That’s a personal question, of course, but I have a scientific way of determining which crosswords are memorable to me, and I’ve been thinking about what that means for the art form.
I’ve been solving crosswords for years but until recently, I wasn’t a particularly careful observer. Puzzles came and went, I could complete them or not, they were blasé, satisfying, or delightful. It wasn’t until five years ago when I wrote XWord Info that I started examining them more closely. As I added more and more to my database, starting from present time and working backwards, it was a chance to relive the crossword part of my life in Benjamin Button order. I was an archeologist going backwards through time as I dug through the strata of grids and clues.
Now and then I’d hit a puzzle that gave me a flash of excitement, a rush of reminiscence. That was a fun one. I remember that one! By definition, that one was memorable.
I started noticing patterns. The first was that so many of the ones I particularly recalled were by Manny Noswosky. That caused me to look more closely at those constructor names and I soon discovered several more with more than their fair share in the “memorable” pile. Elizabeth C. Gorski’s year-end Sundays were a treat I looked forward to rediscovering. I had memorized the poem in Green Eggs and Hamlet and it became a kind of party trick.
There are many recent crosswords I’m sure I’ll long remember too: Picture This delighted me because I love the story behind that painting. (Maybe I just like art because Ahead of the Curve also stands out.) Joe Krozel’s LIES, and especially his mirror grid thrilled me. I’ll remember the snappy surprising answers from so many Paula Gamache or Karen M. Tracey puzzles, the beautiful grids of Frank Longo or my friend Jeff Chen, and many more for a long time. I’ve called Patrick Berry’s “Cross” word contest the best word puzzle I’ve ever done.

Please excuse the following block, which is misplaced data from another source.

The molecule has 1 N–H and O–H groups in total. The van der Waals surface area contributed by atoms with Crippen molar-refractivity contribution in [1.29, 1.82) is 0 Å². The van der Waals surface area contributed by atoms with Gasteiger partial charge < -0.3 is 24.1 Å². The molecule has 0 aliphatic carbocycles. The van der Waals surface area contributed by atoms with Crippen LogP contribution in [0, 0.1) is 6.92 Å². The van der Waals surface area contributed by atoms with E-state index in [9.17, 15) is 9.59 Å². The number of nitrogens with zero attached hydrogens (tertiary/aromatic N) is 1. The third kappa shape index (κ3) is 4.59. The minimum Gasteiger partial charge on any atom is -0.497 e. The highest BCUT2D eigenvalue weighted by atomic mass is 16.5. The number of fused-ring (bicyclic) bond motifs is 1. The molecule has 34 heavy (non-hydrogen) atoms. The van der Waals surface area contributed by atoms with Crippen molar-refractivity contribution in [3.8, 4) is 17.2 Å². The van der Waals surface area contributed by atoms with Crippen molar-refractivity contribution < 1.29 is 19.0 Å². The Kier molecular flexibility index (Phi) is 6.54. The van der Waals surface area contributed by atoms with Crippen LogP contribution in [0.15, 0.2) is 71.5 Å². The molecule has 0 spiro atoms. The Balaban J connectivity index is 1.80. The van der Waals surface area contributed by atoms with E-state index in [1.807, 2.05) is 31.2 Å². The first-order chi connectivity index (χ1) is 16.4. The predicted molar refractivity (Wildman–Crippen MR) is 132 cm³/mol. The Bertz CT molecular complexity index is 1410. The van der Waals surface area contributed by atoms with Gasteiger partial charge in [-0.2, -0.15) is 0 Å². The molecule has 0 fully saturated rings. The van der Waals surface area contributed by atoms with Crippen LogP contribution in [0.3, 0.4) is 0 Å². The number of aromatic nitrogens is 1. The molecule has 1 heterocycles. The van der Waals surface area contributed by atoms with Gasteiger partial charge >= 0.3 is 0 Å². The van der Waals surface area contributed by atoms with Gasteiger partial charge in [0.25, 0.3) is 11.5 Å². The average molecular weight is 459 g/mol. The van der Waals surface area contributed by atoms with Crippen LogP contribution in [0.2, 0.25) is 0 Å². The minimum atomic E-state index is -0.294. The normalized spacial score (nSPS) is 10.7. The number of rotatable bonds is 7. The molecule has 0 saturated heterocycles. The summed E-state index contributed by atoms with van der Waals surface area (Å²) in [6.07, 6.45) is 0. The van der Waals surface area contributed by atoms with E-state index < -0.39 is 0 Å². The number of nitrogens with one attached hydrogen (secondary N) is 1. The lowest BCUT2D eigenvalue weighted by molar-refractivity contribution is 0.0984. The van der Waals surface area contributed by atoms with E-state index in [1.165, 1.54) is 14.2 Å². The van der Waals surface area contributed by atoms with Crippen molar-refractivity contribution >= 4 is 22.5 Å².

What these have in common is an adventurous and surprising spirit. They make me wonder how someone thought of it. They expand my idea of what is possible to accomplish in a crossword.
There’s something that these puzzles don’t have, though. Most are missing the single ingredient that most crossword commentary (including emails I get) focuses on. They’re lacking in, for want of a better word, flawlessness. (I’ll admit Mr. Berry’s comes close.)
I’ve fallen behind in my blog reading but these are the kinds of puzzles that generally are not well reviewed. I remember commenters on Wordplay often targeted what they perceived to be the weak spot, an answer perceived to be inelegant, and disdainfully proclaimed that the whole experience was wrecked. I’ve accepted the facts that 1) I’ll never understand this, and 2) I’m in a tiny minority of people whose endorphin levels are much more highly calibrated to the ingeniousness of the breakthrough idea. Aim for the stars and if you get most of the way there, I’m a fan. A perfect jewel-box of a traditional puzzle can be satisfying but it’s not nearly the same kick. In particular, I won’t remember it years later. Give me the Thursday craziness, the fold spindle and mutilate, the thinking outside the box. Surprise me.
Thanks to the Pre-Shortzian Puzzle Project, I’m continuing to retreat further in time, back to 1990 now. The April 1 puzzle that year, “Please Think Twice!” was by Bert H. Kruse, a frequent contributor in those days, and I remember it. That’s way before NYT began making Across Lite versions of puzzles but you can try solving it online here. Maybe, like me, you’ll remember it, or at least you’ll see why it’s memorable. It’s not easy, mostly because the clues are both non-contemporary and Maleska-style (thank-you-MAAM is a road bump), but perhaps you can at least get through enough to find the Aha Moment. If you’re impatient, you can skip to the answers.